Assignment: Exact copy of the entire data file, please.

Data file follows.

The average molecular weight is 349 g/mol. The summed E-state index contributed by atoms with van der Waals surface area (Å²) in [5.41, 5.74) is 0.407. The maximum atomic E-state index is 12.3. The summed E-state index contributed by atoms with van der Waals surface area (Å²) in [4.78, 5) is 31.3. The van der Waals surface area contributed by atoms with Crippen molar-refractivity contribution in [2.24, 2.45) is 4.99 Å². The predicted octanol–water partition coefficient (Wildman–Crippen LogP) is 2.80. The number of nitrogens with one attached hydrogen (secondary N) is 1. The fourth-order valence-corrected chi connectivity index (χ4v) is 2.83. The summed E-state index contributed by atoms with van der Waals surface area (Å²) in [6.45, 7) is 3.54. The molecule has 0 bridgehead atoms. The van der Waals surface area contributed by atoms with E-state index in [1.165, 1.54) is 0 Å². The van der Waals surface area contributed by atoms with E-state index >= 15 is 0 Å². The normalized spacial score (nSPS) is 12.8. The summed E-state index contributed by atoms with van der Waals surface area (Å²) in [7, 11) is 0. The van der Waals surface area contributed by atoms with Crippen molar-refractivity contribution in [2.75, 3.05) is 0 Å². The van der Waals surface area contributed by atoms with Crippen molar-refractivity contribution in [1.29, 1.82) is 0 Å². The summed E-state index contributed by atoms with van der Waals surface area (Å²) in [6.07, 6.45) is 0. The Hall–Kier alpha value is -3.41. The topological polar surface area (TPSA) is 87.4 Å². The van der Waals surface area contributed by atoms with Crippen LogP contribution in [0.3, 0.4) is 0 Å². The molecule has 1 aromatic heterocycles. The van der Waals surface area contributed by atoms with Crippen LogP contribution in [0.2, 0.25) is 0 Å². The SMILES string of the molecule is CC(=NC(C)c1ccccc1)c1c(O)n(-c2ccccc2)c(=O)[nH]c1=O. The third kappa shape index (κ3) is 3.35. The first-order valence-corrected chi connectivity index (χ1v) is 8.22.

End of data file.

The average molecular weight is 349 g/mol. The summed E-state index contributed by atoms with van der Waals surface area (Å²) in [5.41, 5.74) is 0.407. The maximum atomic E-state index is 12.3. The summed E-state index contributed by atoms with van der Waals surface area (Å²) in [4.78, 5) is 31.3. The van der Waals surface area contributed by atoms with Crippen molar-refractivity contribution in [2.24, 2.45) is 4.99 Å². The predicted octanol–water partition coefficient (Wildman–Crippen LogP) is 2.80. The number of nitrogens with one attached hydrogen (secondary N) is 1. The fourth-order valence-corrected chi connectivity index (χ4v) is 2.83. The summed E-state index contributed by atoms with van der Waals surface area (Å²) in [6.45, 7) is 3.54. The molecule has 0 bridgehead atoms. The van der Waals surface area contributed by atoms with E-state index in [1.165, 1.54) is 0 Å². The van der Waals surface area contributed by atoms with E-state index >= 15 is 0 Å². The normalized spacial score (nSPS) is 12.8. The summed E-state index contributed by atoms with van der Waals surface area (Å²) in [7, 11) is 0. The van der Waals surface area contributed by atoms with Crippen molar-refractivity contribution in [2.75, 3.05) is 0 Å². The van der Waals surface area contributed by atoms with Crippen molar-refractivity contribution in [1.29, 1.82) is 0 Å². The summed E-state index contributed by atoms with van der Waals surface area (Å²) in [6.07, 6.45) is 0. The Hall–Kier alpha value is -3.41. The topological polar surface area (TPSA) is 87.4 Å². The van der Waals surface area contributed by atoms with Crippen LogP contribution in [0.3, 0.4) is 0 Å². The molecule has 1 aromatic heterocycles. The van der Waals surface area contributed by atoms with Crippen LogP contribution in [0.2, 0.25) is 0 Å². The SMILES string of the molecule is CC(=NC(C)c1ccccc1)c1c(O)n(-c2ccccc2)c(=O)[nH]c1=O. The third kappa shape index (κ3) is 3.35. The first-order valence-corrected chi connectivity index (χ1v) is 8.22.